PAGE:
In Kfar Saba, I worked with only Jewish girls, members of the Young Women’s Parliament, a youth leadership program. These girls were confident and smart, open to learning and eager to photograph. There was no spoilt or entitled behavior, which was refreshing to see.
As we drove to this town, the conversation in the car turned to the situation in Israel and Palestine, and what was decided on was that “it’s complicated.” Yes it is complicated, and given the trend of the past 10-15 years, the situation is growing every more surreal in my mind.
We were there for an annual cultural holiday, with kids dancing to Elvis Presley songs, a jazz band playing in one area, classical music in another. Clowns, Philippine caregivers with their elderly charges, beautiful families, people of all ages out enjoying their community with the gentle, cool breezes of spring creating a dusk of peace and tranquility. This idyllic, modern community is maybe 7 miles from the West Bank, yet a million miles away in terms of the socio-economic conditions and quality of life; besides the fact it’s not under military occupation. These alternate realities continue to rob me from completely appreciating the excellence of what Israel has achieved in a place like this.
Rahat is a conservative Muslim community in the southern district of Israel’s Negev Desert. Rahat is a predominantly Bedouin city with a population of 62,000, which makes it the largest Bedouin settlement in the world, and the only one in Israel to have city status.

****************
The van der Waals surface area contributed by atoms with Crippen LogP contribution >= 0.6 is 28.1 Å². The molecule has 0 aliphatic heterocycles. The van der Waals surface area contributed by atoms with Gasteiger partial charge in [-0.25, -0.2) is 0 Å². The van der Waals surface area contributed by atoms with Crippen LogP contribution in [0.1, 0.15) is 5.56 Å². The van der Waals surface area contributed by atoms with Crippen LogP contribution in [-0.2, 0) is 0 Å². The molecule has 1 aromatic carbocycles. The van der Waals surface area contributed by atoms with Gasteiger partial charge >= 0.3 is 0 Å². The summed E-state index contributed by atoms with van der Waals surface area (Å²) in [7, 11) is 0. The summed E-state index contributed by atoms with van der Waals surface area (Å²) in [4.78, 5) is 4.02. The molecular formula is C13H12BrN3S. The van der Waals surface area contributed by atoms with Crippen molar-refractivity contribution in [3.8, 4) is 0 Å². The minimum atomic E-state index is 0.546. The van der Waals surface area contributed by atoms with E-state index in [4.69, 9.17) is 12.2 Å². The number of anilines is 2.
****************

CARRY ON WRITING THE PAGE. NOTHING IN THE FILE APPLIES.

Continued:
Once again the students were mainly female and full of enthusiasm and unbridled energy, but the cultural differences in this town were immediately drawn into sharp relief once we headed out to make pictures. The restrictions on the girls made it hard to photograph very much. We stumbled upon a bakery, with young men working, but once the girls started to photograph, the men got upset and refused to allow girls to photograph them. Once we intervened, things smoothed out, but at every turn it was clear that this was not normal for women to go around their community taking pictures.
The youth I’ve met on this trip are full of life and ambition and a clear desire to learn and cooperate with one another. If we can change only a few minds and bring people closer by using photography and visual storytelling, then this is success. Efforts like this by the International Photography Festival based in Tel Aviv, Israel should be commended for their efforts to staunch the cynicism and fear through the language of photography.
Ed Kashi is a photojournalist, filmmaker, speaker, and educator dedicated to documenting the social and political issues that define our times.
‘This Is My Story’ is one of the International Photography Festival's annual social projects, in partnership with the US embassy, which uses photography and digital media as a tool to express one’s identity as a part of his or her community.